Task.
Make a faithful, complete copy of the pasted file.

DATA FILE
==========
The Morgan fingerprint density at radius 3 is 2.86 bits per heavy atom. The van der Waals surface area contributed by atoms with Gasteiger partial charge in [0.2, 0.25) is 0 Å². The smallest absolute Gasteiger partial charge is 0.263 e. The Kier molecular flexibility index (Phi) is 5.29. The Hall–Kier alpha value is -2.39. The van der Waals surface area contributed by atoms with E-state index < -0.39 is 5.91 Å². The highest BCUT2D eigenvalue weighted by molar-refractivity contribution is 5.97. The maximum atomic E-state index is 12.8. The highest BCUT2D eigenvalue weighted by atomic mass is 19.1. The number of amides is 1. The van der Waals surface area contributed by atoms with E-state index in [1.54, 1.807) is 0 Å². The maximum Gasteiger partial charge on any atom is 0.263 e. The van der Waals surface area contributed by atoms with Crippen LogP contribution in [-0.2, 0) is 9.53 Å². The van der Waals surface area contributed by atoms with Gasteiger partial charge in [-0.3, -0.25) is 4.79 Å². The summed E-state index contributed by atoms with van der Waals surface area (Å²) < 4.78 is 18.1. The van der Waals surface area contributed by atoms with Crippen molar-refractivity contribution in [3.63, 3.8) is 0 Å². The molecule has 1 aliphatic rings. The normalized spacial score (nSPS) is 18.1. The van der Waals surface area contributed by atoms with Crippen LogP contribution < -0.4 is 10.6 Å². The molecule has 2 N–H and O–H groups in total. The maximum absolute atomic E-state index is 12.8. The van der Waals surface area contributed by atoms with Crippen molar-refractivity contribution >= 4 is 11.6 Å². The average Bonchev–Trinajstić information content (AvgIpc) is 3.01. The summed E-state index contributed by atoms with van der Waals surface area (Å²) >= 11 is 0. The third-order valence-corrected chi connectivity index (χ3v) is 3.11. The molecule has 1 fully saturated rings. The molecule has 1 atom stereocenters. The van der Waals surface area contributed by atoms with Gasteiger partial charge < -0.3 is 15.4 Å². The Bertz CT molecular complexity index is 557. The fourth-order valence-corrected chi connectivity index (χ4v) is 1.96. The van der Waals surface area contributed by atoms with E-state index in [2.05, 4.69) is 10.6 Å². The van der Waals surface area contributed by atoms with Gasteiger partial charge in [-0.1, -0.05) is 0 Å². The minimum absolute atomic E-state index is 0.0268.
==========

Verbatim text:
The Morgan fingerprint density at radius 3 is 2.86 bits per heavy atom. The van der Waals surface area contributed by atoms with Gasteiger partial charge in [0.2, 0.25) is 0 Å². The smallest absolute Gasteiger partial charge is 0.263 e. The Kier molecular flexibility index (Phi) is 5.29. The Hall–Kier alpha value is -2.39. The van der Waals surface area contributed by atoms with E-state index < -0.39 is 5.91 Å². The highest BCUT2D eigenvalue weighted by molar-refractivity contribution is 5.97. The maximum atomic E-state index is 12.8. The highest BCUT2D eigenvalue weighted by atomic mass is 19.1. The number of amides is 1. The van der Waals surface area contributed by atoms with E-state index in [1.54, 1.807) is 0 Å². The maximum Gasteiger partial charge on any atom is 0.263 e. The van der Waals surface area contributed by atoms with Crippen LogP contribution in [-0.2, 0) is 9.53 Å². The van der Waals surface area contributed by atoms with Gasteiger partial charge in [-0.3, -0.25) is 4.79 Å². The summed E-state index contributed by atoms with van der Waals surface area (Å²) < 4.78 is 18.1. The van der Waals surface area contributed by atoms with Crippen molar-refractivity contribution in [3.63, 3.8) is 0 Å². The molecule has 1 aliphatic rings. The normalized spacial score (nSPS) is 18.1. The van der Waals surface area contributed by atoms with Crippen LogP contribution < -0.4 is 10.6 Å². The molecule has 2 N–H and O–H groups in total. The maximum absolute atomic E-state index is 12.8. The van der Waals surface area contributed by atoms with Crippen molar-refractivity contribution >= 4 is 11.6 Å². The average Bonchev–Trinajstić information content (AvgIpc) is 3.01. The summed E-state index contributed by atoms with van der Waals surface area (Å²) >= 11 is 0. The third-order valence-corrected chi connectivity index (χ3v) is 3.11. The molecule has 1 fully saturated rings. The molecule has 1 atom stereocenters. The van der Waals surface area contributed by atoms with Gasteiger partial charge < -0.3 is 15.4 Å². The Bertz CT molecular complexity index is 557. The fourth-order valence-corrected chi connectivity index (χ4v) is 1.96. The van der Waals surface area contributed by atoms with E-state index in [2.05, 4.69) is 10.6 Å². The van der Waals surface area contributed by atoms with Gasteiger partial charge in [-0.1, -0.05) is 0 Å². The minimum absolute atomic E-state index is 0.0268.